How many stars does Messier 83 have?

Scientists estimate that Messier 83 boasts a staggering number of stars – around 40 billion! This astonishing number exceeds the count of stars in our very own Milky Way galaxy by more than fourfold! The process leading to this astounding figure is as follows:

  • Mass Measurement: Astronomers have determined that Messier 83 boasts a mass of approximately 10 billion times that of our Sun.
  • Estimating Average Stellar Mass: By assuming an average stellar mass of 0.5 times that of our Sun, they can calculate the total number of stars within the galaxy by dividing its mass by the typical mass of an individual star.

The Supermassive Black Hole

The colossal black hole residing in Messier 83, referred to as M83* or M83 A*, is approximated to possess a mass roughly 40 million times greater than that of our Sun. This estimation derives from observations of the movement of stars and gas in the vicinity of the galactic center, disclosing the existence of a profoundly massive and gravitationally influential entity.

The supermassive black hole at Messier 83’s center is a focal point of research. It plays a significant role in the high rate of star formation observed in the galaxy’s core. Studying this black hole helps astronomers understand how they influence their host galaxies.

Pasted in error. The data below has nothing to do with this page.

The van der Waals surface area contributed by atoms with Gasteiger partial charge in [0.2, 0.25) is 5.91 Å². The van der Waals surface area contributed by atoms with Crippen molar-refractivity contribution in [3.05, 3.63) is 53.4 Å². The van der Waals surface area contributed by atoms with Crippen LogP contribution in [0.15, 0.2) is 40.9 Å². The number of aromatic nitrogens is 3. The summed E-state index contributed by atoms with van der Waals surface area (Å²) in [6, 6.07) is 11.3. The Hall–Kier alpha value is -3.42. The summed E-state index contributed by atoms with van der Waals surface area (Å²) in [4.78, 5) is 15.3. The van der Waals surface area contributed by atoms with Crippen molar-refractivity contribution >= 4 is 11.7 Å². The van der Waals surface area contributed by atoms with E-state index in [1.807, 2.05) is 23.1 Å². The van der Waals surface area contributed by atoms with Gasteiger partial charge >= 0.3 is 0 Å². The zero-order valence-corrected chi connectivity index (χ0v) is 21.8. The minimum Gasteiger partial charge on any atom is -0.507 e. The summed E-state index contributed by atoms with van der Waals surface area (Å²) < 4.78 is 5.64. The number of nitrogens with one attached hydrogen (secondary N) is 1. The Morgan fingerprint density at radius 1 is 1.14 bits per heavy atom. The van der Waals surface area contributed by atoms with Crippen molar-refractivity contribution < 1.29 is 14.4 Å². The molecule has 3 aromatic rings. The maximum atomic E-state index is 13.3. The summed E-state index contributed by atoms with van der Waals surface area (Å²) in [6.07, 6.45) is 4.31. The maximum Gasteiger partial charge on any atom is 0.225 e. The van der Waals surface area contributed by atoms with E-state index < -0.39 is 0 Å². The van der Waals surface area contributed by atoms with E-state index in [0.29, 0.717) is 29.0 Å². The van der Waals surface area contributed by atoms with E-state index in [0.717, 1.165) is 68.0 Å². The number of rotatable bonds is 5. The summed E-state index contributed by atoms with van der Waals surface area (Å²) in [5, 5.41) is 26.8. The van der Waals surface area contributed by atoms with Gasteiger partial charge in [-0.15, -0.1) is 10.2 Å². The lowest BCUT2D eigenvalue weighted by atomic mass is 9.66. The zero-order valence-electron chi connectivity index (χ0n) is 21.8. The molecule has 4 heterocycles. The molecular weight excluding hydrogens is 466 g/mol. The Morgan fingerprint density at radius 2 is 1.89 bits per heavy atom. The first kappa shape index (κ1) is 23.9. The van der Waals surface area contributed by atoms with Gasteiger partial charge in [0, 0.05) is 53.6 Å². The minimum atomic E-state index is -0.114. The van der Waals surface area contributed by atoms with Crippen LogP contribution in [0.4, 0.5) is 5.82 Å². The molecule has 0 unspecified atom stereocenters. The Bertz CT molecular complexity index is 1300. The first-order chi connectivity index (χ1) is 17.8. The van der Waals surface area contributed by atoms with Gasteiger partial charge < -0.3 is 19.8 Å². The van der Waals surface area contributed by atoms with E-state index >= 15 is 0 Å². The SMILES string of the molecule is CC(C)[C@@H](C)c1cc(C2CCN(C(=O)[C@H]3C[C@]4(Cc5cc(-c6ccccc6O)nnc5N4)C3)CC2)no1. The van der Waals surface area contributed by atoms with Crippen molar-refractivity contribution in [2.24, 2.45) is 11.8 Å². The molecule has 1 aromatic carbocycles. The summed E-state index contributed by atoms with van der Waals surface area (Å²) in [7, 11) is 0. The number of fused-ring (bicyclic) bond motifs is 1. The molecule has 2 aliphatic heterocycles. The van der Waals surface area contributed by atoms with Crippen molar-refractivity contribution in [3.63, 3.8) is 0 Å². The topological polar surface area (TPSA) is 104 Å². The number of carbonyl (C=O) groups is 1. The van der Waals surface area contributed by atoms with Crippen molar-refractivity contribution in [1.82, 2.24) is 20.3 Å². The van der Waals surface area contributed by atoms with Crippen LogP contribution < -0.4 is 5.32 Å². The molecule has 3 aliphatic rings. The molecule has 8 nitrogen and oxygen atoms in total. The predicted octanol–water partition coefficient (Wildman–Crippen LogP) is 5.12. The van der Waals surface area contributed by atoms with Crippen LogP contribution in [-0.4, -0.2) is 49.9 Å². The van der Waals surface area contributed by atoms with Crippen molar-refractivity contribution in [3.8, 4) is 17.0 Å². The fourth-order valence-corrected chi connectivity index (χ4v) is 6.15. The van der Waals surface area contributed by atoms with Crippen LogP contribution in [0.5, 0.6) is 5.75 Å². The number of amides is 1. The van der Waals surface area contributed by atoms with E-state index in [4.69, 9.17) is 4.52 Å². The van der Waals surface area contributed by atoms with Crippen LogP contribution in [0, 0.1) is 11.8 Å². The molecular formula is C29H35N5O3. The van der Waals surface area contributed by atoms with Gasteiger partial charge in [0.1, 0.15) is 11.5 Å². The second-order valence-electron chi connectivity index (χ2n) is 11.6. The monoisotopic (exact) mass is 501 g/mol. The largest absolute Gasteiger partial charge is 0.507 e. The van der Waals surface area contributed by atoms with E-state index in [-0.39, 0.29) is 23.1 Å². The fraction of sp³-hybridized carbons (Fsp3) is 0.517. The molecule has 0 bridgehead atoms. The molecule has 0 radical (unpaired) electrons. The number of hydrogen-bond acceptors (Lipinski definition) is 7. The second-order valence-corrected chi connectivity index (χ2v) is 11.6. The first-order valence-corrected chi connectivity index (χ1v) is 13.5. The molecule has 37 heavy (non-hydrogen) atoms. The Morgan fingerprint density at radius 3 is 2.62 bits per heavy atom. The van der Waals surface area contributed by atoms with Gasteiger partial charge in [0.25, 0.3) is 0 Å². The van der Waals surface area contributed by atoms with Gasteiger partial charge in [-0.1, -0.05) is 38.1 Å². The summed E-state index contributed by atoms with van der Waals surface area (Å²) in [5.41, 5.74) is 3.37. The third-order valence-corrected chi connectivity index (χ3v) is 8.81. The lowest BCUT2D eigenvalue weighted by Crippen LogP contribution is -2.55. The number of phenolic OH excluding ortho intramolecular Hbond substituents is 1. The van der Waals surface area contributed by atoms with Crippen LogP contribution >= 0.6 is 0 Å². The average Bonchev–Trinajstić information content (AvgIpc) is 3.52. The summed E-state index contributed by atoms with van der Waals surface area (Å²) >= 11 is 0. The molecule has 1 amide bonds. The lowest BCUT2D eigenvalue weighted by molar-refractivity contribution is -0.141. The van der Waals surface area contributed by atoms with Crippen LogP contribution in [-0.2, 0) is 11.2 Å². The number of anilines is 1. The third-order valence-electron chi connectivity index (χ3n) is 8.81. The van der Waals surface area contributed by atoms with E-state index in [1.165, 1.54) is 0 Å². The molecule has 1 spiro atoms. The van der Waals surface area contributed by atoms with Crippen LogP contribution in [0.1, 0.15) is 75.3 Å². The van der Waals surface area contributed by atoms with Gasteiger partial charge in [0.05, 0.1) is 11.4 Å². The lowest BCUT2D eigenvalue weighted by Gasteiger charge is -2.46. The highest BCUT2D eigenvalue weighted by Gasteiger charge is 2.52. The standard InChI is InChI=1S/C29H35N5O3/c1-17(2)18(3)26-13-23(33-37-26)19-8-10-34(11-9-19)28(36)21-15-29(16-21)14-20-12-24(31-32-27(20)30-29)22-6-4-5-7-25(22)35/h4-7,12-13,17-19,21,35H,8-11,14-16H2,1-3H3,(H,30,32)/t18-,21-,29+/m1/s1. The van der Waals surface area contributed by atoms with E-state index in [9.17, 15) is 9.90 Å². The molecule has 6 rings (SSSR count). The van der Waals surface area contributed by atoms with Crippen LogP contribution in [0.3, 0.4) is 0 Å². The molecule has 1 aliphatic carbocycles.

Exploration and Research

Messier 83 has been extensively studied across various wavelengths, from radio and infrared to optical and x-ray. Observations have revealed a complex structure with a mix of young and old star populations. The galaxy also serves as an excellent laboratory for studying the star formation processes and spiral galaxies’ dynamics.

Star chart for M83
This star chart for M83 represents the view from mid-northern latitudes. Image courtesy of Stellarium

Significance in Astronomy

Messier 83 is particularly significant for a few reasons. Its proximity to Earth makes it an ideal candidate for detailed study. Its characteristics as a barred spiral galaxy provide insights into such galaxies’ formation and evolution, which are among the most common types of galaxies in the universe. Additionally, the frequent supernovae in Messier 83 offer unique opportunities to study these explosive events.

Challenges and Future Observations

Studying Messier 83 continues to present challenges. Its location in the southern sky means it is best observed from the Southern Hemisphere, limiting access for many northern observatories. Anticipated future observations, especially using advanced telescopes such as the James Webb Space Telescope, are poised to offer even more intricate perspectives of this captivating galaxy. These observations will help unveil the enigmas surrounding the formation and evolution of galaxies.


Messier 83 stands as a testament to the beauty and complexity of the universe. Messier 83 offers a valuable glimpse into the inner workings of spiral galaxies, the intricate processes of star birth and demise, and the pivotal role played by supermassive black holes at the heart of galaxies. As technology progresses and our observational capabilities in the cosmos expand, Messier 83 will certainly remain a focal point of research for astronomers striving to unravel our cosmic context.